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Krista: This is from your interview with Gorden Hempton called "The Last Quiet Places:"

Mr. Hempton: But you have brought up something really important to me and that is about our ancient past. When I go to a quiet place, I get to challenge assumptions. And one of the major assumptions is that the human ear is tuned to hear the human voice. If that were true, that's an assumption that audiologists, scientists who study human hearing, have believed for a long time, that our ears evolved to hear the human voice.

Ms. Tippett: Right.

Mr. Hempton: But if, if — yeah, I know. But if that were true, we'd be the first species on planet Earth, OK, to have evolved so separate and protected from the rest of nature.

So my natural curiosity was to look at the range of human hearing and these equal-loudness contours. And we have a very discreet bandwidth of supersensitive hearing and that's between 2.5 and 5 kilohertz in the resident frequencies of the auditory canal. Is there something in our ancestors' environment that matches our peak hearing human sensitivity? Because most of what I'm saying right now, except for the "s" sounds and the high-pitched sounds, falls well below that range. And, indeed, there's a perfect match: birdsong. Birdsong [laugh].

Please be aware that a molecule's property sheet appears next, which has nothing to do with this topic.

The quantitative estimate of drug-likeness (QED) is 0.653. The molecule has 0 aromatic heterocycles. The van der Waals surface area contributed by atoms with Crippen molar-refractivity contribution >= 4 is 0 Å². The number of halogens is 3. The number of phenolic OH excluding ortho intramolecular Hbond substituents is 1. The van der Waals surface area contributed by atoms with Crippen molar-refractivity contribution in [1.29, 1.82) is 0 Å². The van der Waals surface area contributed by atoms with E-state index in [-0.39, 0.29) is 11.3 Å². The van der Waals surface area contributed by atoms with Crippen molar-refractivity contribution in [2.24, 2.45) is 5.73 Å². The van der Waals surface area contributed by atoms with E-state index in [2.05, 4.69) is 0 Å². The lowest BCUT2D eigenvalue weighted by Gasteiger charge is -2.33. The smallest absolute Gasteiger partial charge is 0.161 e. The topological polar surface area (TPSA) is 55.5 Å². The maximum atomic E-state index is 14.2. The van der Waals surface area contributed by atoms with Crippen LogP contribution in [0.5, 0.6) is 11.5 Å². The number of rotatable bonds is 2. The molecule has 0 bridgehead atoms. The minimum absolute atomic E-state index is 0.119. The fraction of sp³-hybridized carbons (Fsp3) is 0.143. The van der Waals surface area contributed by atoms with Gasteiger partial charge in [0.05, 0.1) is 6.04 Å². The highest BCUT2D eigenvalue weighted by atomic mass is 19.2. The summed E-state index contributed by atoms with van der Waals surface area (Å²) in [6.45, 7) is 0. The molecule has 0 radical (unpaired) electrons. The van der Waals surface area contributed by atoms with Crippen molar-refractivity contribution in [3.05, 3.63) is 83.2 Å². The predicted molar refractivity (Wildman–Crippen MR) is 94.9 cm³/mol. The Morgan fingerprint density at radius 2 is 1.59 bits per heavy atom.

Ms. Tippett: Mm-hmm.

Mr. Hempton: Why would it have any benefit to our ancestors to be able to hear faint birdsong? Why would our ears possibly have evolved so that we could walk in the direction of faint birdsong? Birdsong is the primary indicator of habitats prosperous to humans. Isn't that amazing? Now when you're in a quiet place, what is the listening horizon? If you ask a person that lives in a city, they might take a wild guess and say, "Oh, you can listen for a mile." Right they know it's a trick question, so they're going to pick something really big. You can listen for a mile. You ask somebody in the country? Oh, you can listen for three or four miles. And I've heard sounds 20 miles away. If you do the math, that is the size of 1,276 square miles. Do you know what it's like to listen to 1,276 square miles when the sun is rising?

(Sound bite of birdsong)